Pau Hana

A Hopeless Claus

1533

Tom Stevens | Illustration by Guy Junker

santa-clauseOur hero’s performance fails to, er, sleigh ’em.

My wife once worked for a children’s agency that stages a Christmas party for its families. One afternoon she mentioned that the party was coming up.

“That’s nice,” I said from behind the newspaper. “Want me to go with you?”

“Yes,” she said. “And one other little thing. . . .”

“Sure, whatever.”

“We need you to play Santa Claus.”

Sensing the harsh bark of hilarity forming in my throat, she pressed ahead quickly. “We have a Santa suit and beard, so don’t worry about the costume.”

“Oh, I wasn’t thinking about the costume,” I said, rising to my full height. “But look at me. I’m six feet three, craggy, covered with curly dark hair. There’s nothing twinkly about me. I was born to play Lurch, not Santa Claus.”

“We don’t need Lurch,” she said.

“Okay,” I sighed. “But we will need pillows.”

I donned the Santa suit the day of the party, relieved to find the key components present: stocking cap and fluffy silver beard, stretchy red-plush pants and jacket, a black plastic belt several sizes larger than the pants. Stuffing pillows into the pants and jacket, I cinched the belt around my commodious new girth, then tugged and patted the padding into place. I gave myself a once-over in the bathroom mirror. The figure that returned my gaze looked hurriedly thrown together, like an understudy pushed onstage after the lead has stormed off.

At least everything fit, and there were no obvious rips or stains. When all was snug and secure, I waddled jovially around the apartment, laughing through the beard’s tiny mouth hole like a walrus blowing through its moustache.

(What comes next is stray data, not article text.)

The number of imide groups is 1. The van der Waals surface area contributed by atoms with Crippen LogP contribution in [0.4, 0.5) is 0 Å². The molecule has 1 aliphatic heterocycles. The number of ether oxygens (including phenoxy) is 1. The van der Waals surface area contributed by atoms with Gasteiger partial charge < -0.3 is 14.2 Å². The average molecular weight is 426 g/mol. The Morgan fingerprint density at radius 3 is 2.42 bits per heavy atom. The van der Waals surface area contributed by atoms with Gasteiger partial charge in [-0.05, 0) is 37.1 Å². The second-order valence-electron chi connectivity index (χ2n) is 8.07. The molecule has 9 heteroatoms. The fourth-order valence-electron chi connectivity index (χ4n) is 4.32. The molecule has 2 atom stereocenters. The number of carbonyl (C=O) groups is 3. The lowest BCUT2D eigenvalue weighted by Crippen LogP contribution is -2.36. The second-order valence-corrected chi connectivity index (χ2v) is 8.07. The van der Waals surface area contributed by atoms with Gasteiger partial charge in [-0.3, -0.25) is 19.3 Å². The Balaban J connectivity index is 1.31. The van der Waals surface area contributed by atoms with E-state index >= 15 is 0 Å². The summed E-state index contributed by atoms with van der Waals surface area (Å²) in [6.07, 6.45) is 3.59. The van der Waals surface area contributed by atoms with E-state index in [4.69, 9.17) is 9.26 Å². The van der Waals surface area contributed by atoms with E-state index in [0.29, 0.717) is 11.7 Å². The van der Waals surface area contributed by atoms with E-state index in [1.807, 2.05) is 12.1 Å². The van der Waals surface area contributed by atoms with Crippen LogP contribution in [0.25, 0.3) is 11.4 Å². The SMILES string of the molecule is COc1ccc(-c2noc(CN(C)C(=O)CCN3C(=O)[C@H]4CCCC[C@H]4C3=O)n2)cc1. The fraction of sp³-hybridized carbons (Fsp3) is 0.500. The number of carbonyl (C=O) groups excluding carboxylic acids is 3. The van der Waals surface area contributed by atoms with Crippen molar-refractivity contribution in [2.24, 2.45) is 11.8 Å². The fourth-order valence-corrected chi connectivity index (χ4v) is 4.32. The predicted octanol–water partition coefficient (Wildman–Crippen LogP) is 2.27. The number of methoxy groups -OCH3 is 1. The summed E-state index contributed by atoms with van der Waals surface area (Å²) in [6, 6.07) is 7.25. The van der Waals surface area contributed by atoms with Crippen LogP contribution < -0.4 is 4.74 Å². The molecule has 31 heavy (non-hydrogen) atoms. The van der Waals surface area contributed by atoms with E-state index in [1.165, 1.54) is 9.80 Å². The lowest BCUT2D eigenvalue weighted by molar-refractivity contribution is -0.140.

“Ho ho ho!” I tried. “Ho hack-cough!”

“Just ‘ho’ on the exhale,” my wife advised, eyeing me up and down. “Something’s not right,” she frowned. “I think it’s the eyebrows. They’re too dark for the beard. You look like Grecian Formula Santa.”

“Thanks.”

“We also need to cover your hands and wrists,” she mused. “All that curly black hair looks sort of. . . .”

“Simian?”

“Well, Santa does wear those dainty white gloves.”

“Where do I find white gloves at this hour?”

Kahului isn’t a dainty-white-glove sort of town, but we do have a Ross Dress for Less store. Laying my finger alongside my nose, I hurtled toward Ross like a bowlful of jelly.

Sure enough, Ladies’ Accessories had a pair of stretchy white “exfoliating gloves.” I paid the $3.95, snapped the gloves on, and raced home. Taking the stairs two at a time, I puffed into the kitchenette. “How do I look?”

“Very Santa-like, except for the eyebrows.”

“Do we have any Wite-Out?”

We made it to the party, but the Wite-Out eyebrows may have been a bit over the top. As I lowered myself into the big Santa chair, elfin helpers sang out children’s names and pressed gifts into my white-gloved hands. Families queued up to nudge their fearful children forward. “Ho ho ho!” I boomed.

At a rope barrier, the children were left to take the last terrifying steps alone. They edged up to my outstretched hand, snatched their gifts, burst out crying and sprinted back to the comforting embrace of their families.

“Meerrrrry Christmas!” I called out, but I didn’t feel merry. It’s a terrible thing to make children cry. At last the line dwindled, the wailing died away, and I sagged sadly back into my chair. Then a little girl who had been standing quietly nearby stepped bravely forward. She held out her own gift, still wrapped in sparkly red cellophane.

“Here Santa,” she said. “Merry Christmas.”

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